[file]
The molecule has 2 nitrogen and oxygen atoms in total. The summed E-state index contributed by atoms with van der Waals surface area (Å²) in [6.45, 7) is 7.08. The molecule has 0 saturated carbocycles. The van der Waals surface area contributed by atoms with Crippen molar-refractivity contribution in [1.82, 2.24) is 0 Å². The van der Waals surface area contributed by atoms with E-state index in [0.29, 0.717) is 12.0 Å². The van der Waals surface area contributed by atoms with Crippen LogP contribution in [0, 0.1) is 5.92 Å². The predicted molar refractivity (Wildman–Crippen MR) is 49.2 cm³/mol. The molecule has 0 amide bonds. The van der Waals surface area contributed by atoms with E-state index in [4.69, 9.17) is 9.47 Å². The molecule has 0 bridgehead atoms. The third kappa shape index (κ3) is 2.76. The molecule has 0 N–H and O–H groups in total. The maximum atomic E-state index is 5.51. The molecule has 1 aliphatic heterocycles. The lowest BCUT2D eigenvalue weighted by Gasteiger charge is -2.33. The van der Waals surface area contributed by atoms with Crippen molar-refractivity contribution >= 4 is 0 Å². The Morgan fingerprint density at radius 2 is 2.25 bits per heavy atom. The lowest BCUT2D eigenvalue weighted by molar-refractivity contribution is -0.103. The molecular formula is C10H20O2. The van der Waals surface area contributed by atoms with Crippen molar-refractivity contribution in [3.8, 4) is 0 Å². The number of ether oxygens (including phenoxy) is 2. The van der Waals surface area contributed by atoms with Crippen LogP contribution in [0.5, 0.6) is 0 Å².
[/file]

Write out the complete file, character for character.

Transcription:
The molecule has 2 nitrogen and oxygen atoms in total. The summed E-state index contributed by atoms with van der Waals surface area (Å²) in [6.45, 7) is 7.08. The molecule has 0 saturated carbocycles. The van der Waals surface area contributed by atoms with Crippen molar-refractivity contribution in [1.82, 2.24) is 0 Å². The van der Waals surface area contributed by atoms with E-state index in [0.29, 0.717) is 12.0 Å². The van der Waals surface area contributed by atoms with Crippen LogP contribution in [0, 0.1) is 5.92 Å². The predicted molar refractivity (Wildman–Crippen MR) is 49.2 cm³/mol. The molecule has 0 amide bonds. The van der Waals surface area contributed by atoms with E-state index in [4.69, 9.17) is 9.47 Å². The molecule has 0 bridgehead atoms. The third kappa shape index (κ3) is 2.76. The molecule has 0 N–H and O–H groups in total. The maximum atomic E-state index is 5.51. The molecule has 1 aliphatic heterocycles. The lowest BCUT2D eigenvalue weighted by Gasteiger charge is -2.33. The van der Waals surface area contributed by atoms with Crippen molar-refractivity contribution >= 4 is 0 Å². The Morgan fingerprint density at radius 2 is 2.25 bits per heavy atom. The lowest BCUT2D eigenvalue weighted by molar-refractivity contribution is -0.103. The molecular formula is C10H20O2. The van der Waals surface area contributed by atoms with Crippen molar-refractivity contribution in [3.8, 4) is 0 Å². The number of ether oxygens (including phenoxy) is 2. The van der Waals surface area contributed by atoms with Crippen LogP contribution in [0.5, 0.6) is 0 Å².